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It is important for all of us to appreciate where we come from and how that  history has really shaped us in ways that we might not understand.” – Sonia  Sotomayor (Associate Justice of the Supreme Court of the United States) 

The month of May is Haïtian Heritage Month as well as Asian American and Pacific Islander Heritage Month. It is a time to celebrate and recognize the  countless contributions that Haïtians and Asian Americans, Pacific Islanders have  made to our nation. It is an opportunity for individuals to recognize the culture,  influence, history, achievements. Asian American Pacific Islander Heritage  commemoration was first proposed in 1977 to observe the immigration of the first  Japanese to the U.S. (May 7, 1843) and the completion of the transcontinental  railroad, constructed mainly by the Chinese immigrant workers (May 10, 1869). In  1978, President Carter made it an annual week-long event and President George  H.W Bush extended the proclamation to include the entire month of May. 

Haïtian Heritage Month is a nationally recognized. The celebration is an  expansion of Haïtian Flag Day which is observed annually on May 18th a patriotic  day celebrated on the island of Haïti and throughout the Diaspora to promote  patriotism. Although Haïtian Flag Day has been a long-standing tradition, Haïtian Heritage Month was first celebrated in Boston, Massachusetts, in 1998 with  parades, ceremonial flag raisings, and much more. Haïtian Flag Day is also a day  to officially commemorate all the fallen Haïtian soldiers who helped the United  States and many other colonized countries in the Americas gain their independence. 

Today we are recognizing these leaders, both living and deceased, who made  historical contributions in our society:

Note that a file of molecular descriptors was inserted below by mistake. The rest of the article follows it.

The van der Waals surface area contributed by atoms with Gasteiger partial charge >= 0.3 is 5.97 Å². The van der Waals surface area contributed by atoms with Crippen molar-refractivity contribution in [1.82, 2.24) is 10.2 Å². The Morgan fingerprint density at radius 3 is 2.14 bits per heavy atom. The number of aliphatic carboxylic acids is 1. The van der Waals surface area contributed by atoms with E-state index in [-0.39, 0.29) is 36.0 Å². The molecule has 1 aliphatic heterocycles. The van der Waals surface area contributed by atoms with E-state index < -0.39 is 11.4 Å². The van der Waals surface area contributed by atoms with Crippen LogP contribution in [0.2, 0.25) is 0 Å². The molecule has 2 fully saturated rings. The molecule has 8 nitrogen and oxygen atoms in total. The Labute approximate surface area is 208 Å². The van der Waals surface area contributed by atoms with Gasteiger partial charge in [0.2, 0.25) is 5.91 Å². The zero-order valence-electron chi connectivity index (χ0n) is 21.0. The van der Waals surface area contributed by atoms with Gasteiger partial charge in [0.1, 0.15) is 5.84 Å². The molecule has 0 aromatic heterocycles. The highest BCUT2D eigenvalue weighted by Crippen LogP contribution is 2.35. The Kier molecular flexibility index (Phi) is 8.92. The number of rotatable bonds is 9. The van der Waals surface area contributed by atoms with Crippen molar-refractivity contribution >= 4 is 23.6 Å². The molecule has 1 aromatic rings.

Jean-Jacques Dessalines (born September 20, 1758 – October 17, 1806)  leader of the Haïtian Revolution and the first ruler of the Republic of Haïti. Under  Dessalines, Haïti became the first country to permanently abolish slavery.  Dessalines was later named Jacques I Emperor of Haïti by generals of the Haïtian Revolution Army and ruled in that capacity until his assassination in 1806. He is  regarded as one of the founding fathers of the Haïtian Republic.  

Raymond Joseph Lohier Jr. (born December 1, 1965) is a Canadian-born  American lawyer and jurist who serves as a United States Circuit Judge of the United States Court of Appeals for the Second Circuit. Lohier was a former  Assistant United States Attorney for the Southern District of New York and Senior  Trial Attorney in the United States Department of Justice Civil Rights Division. He is the first Haïtian-American to serve as an Article III Federal Judge and the first to  be unanimously confirmed by the United States Senate as a Judge for the Second  Circuit of New York. 

Hong Yen Chang (born 1859 or 1860 – died August 4, 1926) was reportedly  the first Chinese immigrant licensed to practice law in the United States. Though  he was admitted to the New York State Bar, he was denied admission to the  California State Bar in 1890. He remained a prominent member of the Chinese  community and went to lead a distinguished career in banking and diplomacy. In  1909, Chang became a diplomat, participating first in a Special Mission to the  United States, and then serving the Chinese Legation in Washington D.C. 

Sirima Ratwatte Dias Bandaranaike (born April 17, 1916 – as October 10,  2000) commonly known as Sirimavo Bandaranike was a Sri Lankan stateswoman.  She became the world’s first female Prime Minister in 1960. She served three  terms: 1960-1965, 1970-1977, and 1994-2000. During her first term the very idea  of a woman leading a country was almost unthinkable. Bandaranaike helped raise  the global perception of women’s capabilities. During her three terms in the office,  Bandaranaike led the country away from its colonial past and into its political  independence as a Republic. 

Today, the progress continues with the establishment of Kamala D. Harris,  the first female, first Black and Asian-American United States Vice President.  Kamala, who is of Indian-Jamaican heritage was featured along with 19 other  women in a Newsweek report profiling “20 of America’s Most Powerful Women.” in 2005. In 2013, Time Magazine named Harris one of “100 Most Influential  People in the World.” Biden and Harris were jointly named “Time Person of the  Year” for 2020. Kamala Harris is a role model for many, and she is very inspiring  not only women around the country but women of color around the world. 

This Special Edition is dedicated to all of the beautiful people of Haïtian Heritage, Asian-American and Pacific Islander Heritage. We are celebrating you,  our culture and our traditions, our collective progress this month, and every day!  

This is The Law Offices of Marjory Cajoux and we affirm our readiness  and commitment to provide you best possible service in the areas of Immigration  Law, Estate, Real Estate and Personal Injury.